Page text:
The ticker tape has barely stopped fluttering. Memories are still fresh.
Every Chicago Cubs fan will forever party like it’s 2016 yet the somewhat inauspicious start to the new campaign had some fearing that magical World Series triumph was nothing but a dream.
Even the MLB TV channel last week were debating whether despite being at this truly embryonic stage of the longest season in sport, it’s already a write off.
One thing is sure: going into last week’s home series with the Brewers, they were 6-6. Not a disaster but for an all conquering team of supposed superheroes whose shirts top the best sellers list, not great.
Yet bang on cue, the Cubs took to the field last week and reignited some of the magic which enthralled not only Chicago, but the rest of the United States, last November.
Championship style inconsistency isn’t new. Kansas were 12-11 come April at the start of their defence in 2015, while the yearbefore saw the San Francisco Giants slump to 9-13.
A shorter off-season and supremely relaxed spring training amounts to feet being taken off the gas for longer than normal. Considering the savage physical and mental strain of finally ending 108 years of pain, it was well deserved.
Defeats have arrived but with one brilliant swipe of Addison Russell’s bat, everything was forgotten. His dramatic ninth-inning homer saw the Cubs come back from the dead twice in consecutive days to deflate the Brewers.
Cue bedlam in the stands. No, they weren’t jumping around to keep warm. It was a joyous relief.
That powerful offence which helped see off the Cleveland Indians so memorably came to the fore while the bullpen has been forced to proved their worth early on.
Pitcher Jon Lester, however, is being overused to make up for the disappointing start to the season from Kyle Hendricks. That’s not ideal. Winning a mighty 25 of their first 31 games last year was a serious statement of intent.
“That was an unbelievable win,” Hendricks said after that triumph over the Brewers. “There’s been a lot going on. A lot of outside factors pushing against us, so to be able to focus on the game and get big wins. These teams we’re playing are coming for us.”
So getting away from home for a nine-game stretch couldn’t have come at a better time. A defeat to the Cincinnati Reds on Friday was followed by a slugfest 12-8 win 24 hours later.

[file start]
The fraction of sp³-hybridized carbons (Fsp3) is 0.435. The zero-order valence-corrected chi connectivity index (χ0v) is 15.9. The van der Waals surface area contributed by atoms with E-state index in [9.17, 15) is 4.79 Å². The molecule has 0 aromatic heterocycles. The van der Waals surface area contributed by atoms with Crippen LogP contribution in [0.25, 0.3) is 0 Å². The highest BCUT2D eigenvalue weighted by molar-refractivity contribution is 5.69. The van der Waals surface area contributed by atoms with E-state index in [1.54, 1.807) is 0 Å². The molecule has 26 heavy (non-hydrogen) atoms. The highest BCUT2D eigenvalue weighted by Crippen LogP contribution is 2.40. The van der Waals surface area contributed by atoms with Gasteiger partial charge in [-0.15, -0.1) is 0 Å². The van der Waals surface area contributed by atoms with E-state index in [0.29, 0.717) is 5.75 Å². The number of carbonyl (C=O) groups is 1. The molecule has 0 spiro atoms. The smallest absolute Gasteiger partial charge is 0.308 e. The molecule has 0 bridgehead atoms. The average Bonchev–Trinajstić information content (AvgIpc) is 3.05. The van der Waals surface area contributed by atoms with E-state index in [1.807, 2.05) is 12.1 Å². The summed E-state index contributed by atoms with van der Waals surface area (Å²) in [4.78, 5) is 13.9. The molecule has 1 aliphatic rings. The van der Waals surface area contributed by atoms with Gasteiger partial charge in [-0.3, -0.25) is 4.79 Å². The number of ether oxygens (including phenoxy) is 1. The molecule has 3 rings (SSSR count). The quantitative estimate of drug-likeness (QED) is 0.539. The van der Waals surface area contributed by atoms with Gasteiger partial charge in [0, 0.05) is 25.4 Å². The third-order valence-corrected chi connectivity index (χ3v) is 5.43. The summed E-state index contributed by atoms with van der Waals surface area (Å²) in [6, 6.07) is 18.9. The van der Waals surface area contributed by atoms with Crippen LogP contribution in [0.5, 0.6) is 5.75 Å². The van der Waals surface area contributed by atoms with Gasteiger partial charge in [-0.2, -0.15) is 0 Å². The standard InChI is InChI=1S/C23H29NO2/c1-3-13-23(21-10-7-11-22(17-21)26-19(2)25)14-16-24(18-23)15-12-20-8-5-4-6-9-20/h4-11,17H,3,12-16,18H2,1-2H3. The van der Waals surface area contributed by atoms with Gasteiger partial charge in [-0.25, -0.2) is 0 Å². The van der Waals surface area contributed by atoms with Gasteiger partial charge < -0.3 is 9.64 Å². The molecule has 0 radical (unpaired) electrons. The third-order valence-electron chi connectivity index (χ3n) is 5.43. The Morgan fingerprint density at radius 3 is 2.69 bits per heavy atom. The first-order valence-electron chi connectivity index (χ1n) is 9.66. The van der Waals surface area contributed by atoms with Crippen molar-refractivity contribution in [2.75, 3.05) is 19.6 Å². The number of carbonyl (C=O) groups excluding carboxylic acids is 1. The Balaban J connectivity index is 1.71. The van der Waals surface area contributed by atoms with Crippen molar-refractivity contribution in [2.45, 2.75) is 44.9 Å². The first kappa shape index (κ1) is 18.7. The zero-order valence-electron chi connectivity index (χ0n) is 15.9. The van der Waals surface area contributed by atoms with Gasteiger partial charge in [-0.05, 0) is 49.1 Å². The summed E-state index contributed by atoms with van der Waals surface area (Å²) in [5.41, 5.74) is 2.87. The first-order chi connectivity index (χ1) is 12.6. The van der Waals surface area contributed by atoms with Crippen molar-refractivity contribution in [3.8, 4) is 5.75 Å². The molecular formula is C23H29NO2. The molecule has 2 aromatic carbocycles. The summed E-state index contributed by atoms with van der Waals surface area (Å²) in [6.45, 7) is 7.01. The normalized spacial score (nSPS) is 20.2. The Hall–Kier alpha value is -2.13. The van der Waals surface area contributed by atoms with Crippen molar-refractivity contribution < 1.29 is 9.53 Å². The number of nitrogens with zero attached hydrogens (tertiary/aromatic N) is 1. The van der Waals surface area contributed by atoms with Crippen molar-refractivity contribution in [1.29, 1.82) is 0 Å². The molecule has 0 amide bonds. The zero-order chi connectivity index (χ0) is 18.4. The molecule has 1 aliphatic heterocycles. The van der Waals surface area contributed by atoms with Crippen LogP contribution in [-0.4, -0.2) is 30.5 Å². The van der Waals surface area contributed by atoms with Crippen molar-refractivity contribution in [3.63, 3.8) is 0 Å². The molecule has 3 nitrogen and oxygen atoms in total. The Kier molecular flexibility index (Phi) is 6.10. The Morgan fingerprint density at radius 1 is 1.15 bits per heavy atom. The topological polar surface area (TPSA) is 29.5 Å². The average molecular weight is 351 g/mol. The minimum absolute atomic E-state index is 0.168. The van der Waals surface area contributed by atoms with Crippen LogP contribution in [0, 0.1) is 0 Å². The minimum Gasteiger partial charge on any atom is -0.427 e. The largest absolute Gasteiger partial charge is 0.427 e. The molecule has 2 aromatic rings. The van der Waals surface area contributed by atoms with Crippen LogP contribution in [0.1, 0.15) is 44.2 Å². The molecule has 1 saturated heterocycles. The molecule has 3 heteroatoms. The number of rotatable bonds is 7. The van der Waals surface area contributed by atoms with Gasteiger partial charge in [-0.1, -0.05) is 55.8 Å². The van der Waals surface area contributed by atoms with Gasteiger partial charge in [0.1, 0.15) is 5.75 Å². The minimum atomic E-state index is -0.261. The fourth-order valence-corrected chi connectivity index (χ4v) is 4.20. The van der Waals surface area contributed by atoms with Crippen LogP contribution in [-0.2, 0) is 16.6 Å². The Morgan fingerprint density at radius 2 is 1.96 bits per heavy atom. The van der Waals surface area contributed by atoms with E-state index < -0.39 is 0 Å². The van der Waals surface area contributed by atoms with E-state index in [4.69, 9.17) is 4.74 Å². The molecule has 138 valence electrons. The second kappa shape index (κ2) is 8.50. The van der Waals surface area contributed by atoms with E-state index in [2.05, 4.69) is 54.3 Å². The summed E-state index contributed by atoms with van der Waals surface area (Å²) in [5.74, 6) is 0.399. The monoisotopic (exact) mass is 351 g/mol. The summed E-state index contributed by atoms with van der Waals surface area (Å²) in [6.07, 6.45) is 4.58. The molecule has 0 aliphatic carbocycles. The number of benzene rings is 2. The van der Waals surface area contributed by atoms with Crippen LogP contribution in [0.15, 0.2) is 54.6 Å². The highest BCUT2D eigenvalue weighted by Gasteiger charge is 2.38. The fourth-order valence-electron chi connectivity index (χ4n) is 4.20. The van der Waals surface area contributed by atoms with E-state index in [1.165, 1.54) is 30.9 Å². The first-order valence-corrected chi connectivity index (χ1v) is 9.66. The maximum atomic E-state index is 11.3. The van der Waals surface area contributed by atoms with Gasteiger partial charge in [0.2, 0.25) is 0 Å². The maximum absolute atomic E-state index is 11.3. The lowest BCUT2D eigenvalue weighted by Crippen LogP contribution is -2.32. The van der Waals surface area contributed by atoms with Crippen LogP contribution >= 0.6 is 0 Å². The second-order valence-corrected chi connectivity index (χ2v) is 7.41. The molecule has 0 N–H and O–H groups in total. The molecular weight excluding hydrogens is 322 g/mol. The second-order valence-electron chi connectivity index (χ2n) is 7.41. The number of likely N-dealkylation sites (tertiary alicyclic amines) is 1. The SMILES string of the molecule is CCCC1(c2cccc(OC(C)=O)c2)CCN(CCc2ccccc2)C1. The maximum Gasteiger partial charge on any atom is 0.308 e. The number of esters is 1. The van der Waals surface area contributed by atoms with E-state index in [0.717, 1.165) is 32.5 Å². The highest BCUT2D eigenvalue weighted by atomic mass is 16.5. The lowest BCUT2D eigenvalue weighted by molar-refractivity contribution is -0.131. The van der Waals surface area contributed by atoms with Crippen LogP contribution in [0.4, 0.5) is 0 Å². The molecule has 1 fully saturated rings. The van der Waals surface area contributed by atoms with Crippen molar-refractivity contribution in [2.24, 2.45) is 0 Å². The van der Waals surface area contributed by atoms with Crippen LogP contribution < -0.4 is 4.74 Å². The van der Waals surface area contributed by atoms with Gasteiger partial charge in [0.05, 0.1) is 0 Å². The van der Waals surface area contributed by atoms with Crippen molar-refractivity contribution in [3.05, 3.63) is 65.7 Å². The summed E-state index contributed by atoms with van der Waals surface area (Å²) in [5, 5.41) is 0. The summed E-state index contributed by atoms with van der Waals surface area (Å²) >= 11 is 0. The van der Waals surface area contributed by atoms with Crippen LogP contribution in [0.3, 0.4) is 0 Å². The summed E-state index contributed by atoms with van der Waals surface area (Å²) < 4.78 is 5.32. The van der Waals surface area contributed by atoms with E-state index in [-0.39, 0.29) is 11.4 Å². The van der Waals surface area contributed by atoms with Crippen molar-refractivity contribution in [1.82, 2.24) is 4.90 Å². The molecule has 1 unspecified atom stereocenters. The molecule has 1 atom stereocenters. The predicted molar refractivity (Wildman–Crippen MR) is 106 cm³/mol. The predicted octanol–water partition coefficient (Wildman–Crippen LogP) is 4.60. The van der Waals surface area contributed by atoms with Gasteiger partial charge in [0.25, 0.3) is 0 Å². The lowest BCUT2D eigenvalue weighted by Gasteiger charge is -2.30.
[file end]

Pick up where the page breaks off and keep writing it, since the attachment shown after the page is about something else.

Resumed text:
When over 40,000 packed into Wrigley Field to see the ceremonial handing out of the World Series rings at the start of the month, the famous old stadium hummed with intensity.
A few hours later, the LA Dodgers turned party poopers and set in motion a difficult run which has posed plenty of questions.
Yet you have to appreciate the historical significance while pondering the impossibility of not being distracted by the sheer majesty of their sparkling rewards.
It was the first time the franchise had their hands on a piece of celebratory jewellery – their two previous World Series wins in 1907 and 1908 came at a time when such pageantry didn’t exist.
What a shame considering each ring – 1,908 have been made for all staff members – is composed of 214 diamonds with rubies and sapphires to boot. The Cubs logo was encrusted with 108 of the diamonds to signify the amount of years passed since their last triumph.
“It’s tasty but I’m not going to wear it, “ smiled manager Joe Maddon. “I can’t steer my car with that thing.”
Every player had their initials inscribed onto the club flag while ‘We never quit’ and ‘Cubs win’ were also included. And, just when you thought there was no space left, a goat to commemorate the cursed animal which was blamed for them failing to reach the World Series for 72 years, was squeezed in. No team since the Yankees in 2000 have won two titles on the spin but if history is repeated, at least the jewellers won’t have such a hard time.
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